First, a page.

Physical: Willets are medium-sized shorebirds with a sturdy build, measuring about 13 to 16 inches (33 to 41 cm) in length and boasting a wingspan of approximately 26 to 27 inches (66 to 69 cm). They have long legs, a straight, thick bill, and broad wings. In breeding plumage, they showcase a mottled gray and brown upper body while their underparts feature some streaking. During non-breeding months, they adopt a more muted gray appearance overall. When in flight, a bold white and black striping pattern on their wings is distinctly visible.
Habitat: Willets inhabit various wetland environments. During breeding season, they can be found in grasslands and wet meadows of the interior North America. Outside the breeding season, they frequent coastal beaches, mudflats, and salt marshes, especially in the southern U.S., Central America, and the Caribbean.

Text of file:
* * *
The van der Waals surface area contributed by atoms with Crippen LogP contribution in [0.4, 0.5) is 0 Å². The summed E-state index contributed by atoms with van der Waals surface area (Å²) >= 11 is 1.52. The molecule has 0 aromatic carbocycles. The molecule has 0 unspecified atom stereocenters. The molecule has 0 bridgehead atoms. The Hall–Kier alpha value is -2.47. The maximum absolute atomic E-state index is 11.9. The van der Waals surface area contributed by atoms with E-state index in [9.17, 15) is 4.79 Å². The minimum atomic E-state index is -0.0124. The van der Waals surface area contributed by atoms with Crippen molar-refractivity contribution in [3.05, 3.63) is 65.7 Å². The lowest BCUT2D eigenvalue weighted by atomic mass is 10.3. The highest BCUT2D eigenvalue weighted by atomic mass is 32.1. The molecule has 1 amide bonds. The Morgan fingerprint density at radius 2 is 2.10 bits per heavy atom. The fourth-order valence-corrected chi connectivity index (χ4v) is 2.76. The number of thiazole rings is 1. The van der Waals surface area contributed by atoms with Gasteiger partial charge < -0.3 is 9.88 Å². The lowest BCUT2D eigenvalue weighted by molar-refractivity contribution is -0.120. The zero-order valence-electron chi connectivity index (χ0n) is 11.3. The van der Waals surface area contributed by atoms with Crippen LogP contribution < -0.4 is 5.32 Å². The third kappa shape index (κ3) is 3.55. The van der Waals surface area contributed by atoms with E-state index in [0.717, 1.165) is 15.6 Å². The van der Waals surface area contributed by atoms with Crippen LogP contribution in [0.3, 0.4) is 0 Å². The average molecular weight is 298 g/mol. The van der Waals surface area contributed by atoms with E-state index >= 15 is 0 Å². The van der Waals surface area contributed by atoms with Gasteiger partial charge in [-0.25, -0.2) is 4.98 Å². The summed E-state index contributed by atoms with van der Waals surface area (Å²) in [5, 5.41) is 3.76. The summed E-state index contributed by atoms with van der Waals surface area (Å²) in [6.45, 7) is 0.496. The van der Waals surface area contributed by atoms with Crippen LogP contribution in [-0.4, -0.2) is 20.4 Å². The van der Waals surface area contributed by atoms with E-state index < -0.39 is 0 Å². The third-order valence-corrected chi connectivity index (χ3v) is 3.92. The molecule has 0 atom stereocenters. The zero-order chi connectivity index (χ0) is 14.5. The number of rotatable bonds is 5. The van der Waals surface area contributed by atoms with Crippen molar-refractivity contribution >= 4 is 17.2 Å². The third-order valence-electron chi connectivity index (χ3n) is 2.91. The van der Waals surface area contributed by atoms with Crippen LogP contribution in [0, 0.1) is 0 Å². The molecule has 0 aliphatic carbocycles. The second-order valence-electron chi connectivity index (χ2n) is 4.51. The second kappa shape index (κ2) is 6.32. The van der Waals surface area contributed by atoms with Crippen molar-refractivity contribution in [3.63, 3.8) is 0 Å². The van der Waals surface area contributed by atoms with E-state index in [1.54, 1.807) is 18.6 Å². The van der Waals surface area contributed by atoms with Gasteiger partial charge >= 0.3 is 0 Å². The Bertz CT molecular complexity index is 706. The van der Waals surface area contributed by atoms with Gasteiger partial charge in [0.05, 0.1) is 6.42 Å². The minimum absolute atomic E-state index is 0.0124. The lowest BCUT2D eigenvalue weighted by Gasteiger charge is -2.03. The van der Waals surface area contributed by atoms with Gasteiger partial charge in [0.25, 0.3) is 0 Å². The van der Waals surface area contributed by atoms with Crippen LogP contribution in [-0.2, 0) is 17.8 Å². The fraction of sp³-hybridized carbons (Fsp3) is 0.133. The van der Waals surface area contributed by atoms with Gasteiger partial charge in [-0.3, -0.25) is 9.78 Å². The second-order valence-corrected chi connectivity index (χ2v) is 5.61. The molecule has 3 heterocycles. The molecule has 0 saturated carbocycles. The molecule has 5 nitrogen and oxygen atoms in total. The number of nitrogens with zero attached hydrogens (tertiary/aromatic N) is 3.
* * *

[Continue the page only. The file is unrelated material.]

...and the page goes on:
Feeding: These birds are opportunistic feeders, consuming a range of food from marine and freshwater invertebrates, such as crabs, worms, and insects, to small fish. They forage by probing their bills into the substrate, often chasing prey in shallow waters.
Breeding: Willets nest on the ground, often in a concealed location amid grass or other vegetation. The nest is a simple scrape, sometimes lined with bits of plant material. Typically, 4 eggs are laid, and both parents share incubation duties. The chicks are precocial, meaning they can walk and feed soon after hatching but still depend on the parents for warmth and protection.
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